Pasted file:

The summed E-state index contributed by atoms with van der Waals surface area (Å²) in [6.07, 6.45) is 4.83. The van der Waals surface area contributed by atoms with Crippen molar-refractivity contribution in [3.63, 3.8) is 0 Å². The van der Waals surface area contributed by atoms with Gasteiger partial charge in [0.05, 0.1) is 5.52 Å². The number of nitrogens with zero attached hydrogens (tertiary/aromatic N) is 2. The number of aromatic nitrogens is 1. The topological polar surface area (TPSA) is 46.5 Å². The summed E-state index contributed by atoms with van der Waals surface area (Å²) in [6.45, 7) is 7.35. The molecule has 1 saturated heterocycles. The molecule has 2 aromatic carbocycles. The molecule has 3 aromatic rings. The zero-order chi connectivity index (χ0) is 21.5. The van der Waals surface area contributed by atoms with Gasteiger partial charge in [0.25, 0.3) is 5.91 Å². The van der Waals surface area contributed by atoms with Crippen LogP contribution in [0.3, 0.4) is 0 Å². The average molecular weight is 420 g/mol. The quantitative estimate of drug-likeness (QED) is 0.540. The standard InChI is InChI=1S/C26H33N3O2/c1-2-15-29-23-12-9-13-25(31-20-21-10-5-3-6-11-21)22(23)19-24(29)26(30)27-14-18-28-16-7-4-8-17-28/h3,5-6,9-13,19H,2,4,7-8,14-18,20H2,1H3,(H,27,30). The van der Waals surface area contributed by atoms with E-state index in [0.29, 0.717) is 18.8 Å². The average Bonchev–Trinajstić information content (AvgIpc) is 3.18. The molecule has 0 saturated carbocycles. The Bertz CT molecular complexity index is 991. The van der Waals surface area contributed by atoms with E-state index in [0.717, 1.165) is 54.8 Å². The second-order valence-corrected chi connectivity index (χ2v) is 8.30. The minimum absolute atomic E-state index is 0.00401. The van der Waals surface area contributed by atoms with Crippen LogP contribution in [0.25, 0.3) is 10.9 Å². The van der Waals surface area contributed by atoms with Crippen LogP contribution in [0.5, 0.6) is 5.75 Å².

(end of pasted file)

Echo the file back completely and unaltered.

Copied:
The summed E-state index contributed by atoms with van der Waals surface area (Å²) in [6.07, 6.45) is 4.83. The van der Waals surface area contributed by atoms with Crippen molar-refractivity contribution in [3.63, 3.8) is 0 Å². The van der Waals surface area contributed by atoms with Gasteiger partial charge in [0.05, 0.1) is 5.52 Å². The number of nitrogens with zero attached hydrogens (tertiary/aromatic N) is 2. The number of aromatic nitrogens is 1. The topological polar surface area (TPSA) is 46.5 Å². The summed E-state index contributed by atoms with van der Waals surface area (Å²) in [6.45, 7) is 7.35. The molecule has 1 saturated heterocycles. The molecule has 2 aromatic carbocycles. The molecule has 3 aromatic rings. The zero-order chi connectivity index (χ0) is 21.5. The van der Waals surface area contributed by atoms with Gasteiger partial charge in [0.25, 0.3) is 5.91 Å². The van der Waals surface area contributed by atoms with Crippen LogP contribution in [0.3, 0.4) is 0 Å². The average molecular weight is 420 g/mol. The quantitative estimate of drug-likeness (QED) is 0.540. The standard InChI is InChI=1S/C26H33N3O2/c1-2-15-29-23-12-9-13-25(31-20-21-10-5-3-6-11-21)22(23)19-24(29)26(30)27-14-18-28-16-7-4-8-17-28/h3,5-6,9-13,19H,2,4,7-8,14-18,20H2,1H3,(H,27,30). The van der Waals surface area contributed by atoms with E-state index in [0.29, 0.717) is 18.8 Å². The average Bonchev–Trinajstić information content (AvgIpc) is 3.18. The molecule has 0 saturated carbocycles. The Bertz CT molecular complexity index is 991. The van der Waals surface area contributed by atoms with E-state index in [0.717, 1.165) is 54.8 Å². The second-order valence-corrected chi connectivity index (χ2v) is 8.30. The minimum absolute atomic E-state index is 0.00401. The van der Waals surface area contributed by atoms with Crippen LogP contribution in [0.25, 0.3) is 10.9 Å². The van der Waals surface area contributed by atoms with Crippen LogP contribution in [0.5, 0.6) is 5.75 Å².